Sunday, May 29, 2016

Received an ARC copy of The Big Book of Science Fiction recently


Because I don't care to give away everything, since it's a flash fiction that I translated for The Big Book of Science Fiction (edited by Ann and Jeff VanderMeer), let's just say that there's something within the introduction that's an added bonus for readers.  The book will be released in the US on July 12th.  This is my third translation to be published.  More on this story and the anthology at a later date.

Monday, May 23, 2016

A brief update

Was busier than expected the past couple of weeks, with some times of frustration mixed in that left me with little time (or mood) to blog.  Going to be busy again this week, as I have my fourth 5K race of the year on Saturday and I have a few long runs to do (going to run a 10K by autumn).  Plus I still am trying to get some things in order to finalize my add-on certification for Special Education (the state changed some of the rules after I had registered for the Praxis tests last September, so there's been a delay in processing everything, but I will have some sort of certification in the next month or two) so I can apply for a multitude of teaching positions, but the delay might mean I'll end up having to wait a few months more before I can work again in the classroom in a full-time capacity.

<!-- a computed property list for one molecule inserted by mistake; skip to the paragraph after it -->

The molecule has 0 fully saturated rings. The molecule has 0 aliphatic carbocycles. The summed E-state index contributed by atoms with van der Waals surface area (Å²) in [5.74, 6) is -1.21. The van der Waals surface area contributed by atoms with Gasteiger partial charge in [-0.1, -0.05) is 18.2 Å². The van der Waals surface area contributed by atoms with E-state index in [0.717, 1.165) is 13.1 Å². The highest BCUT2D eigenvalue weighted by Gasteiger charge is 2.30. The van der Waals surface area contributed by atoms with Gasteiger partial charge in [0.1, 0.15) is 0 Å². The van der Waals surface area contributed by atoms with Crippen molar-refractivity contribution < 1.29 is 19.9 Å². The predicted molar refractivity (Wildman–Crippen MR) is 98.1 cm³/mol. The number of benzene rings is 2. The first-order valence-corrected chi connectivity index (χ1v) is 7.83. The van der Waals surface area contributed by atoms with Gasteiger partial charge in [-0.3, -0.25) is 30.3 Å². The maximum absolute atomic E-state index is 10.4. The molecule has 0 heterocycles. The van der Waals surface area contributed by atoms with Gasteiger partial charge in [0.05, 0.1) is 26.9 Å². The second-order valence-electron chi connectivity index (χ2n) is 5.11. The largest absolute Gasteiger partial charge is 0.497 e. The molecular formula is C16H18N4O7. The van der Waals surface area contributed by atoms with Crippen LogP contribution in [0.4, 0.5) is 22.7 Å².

However, after Memorial Day, I do have hopes of completing a few articles.  Among those will be the long-delayed review of Elizabeth McKenzie's The Portable Veblen; Carla Guelfenbein's 2015 Premio Alfaguara-winning Contigo en la distancia; and an article for another site.  I have been reading a bit more this month and I hope in a month or so to have also written commentaries on the Library of America volumes on Walt Whitman and Harriet Beecher Stowe's works included in those two volumes.  Just started re-reading Mark Twain's The Adventures of Tom Sawyer and I am still as amused by it as I was when I first read it nearly 30 years ago in 7th grade.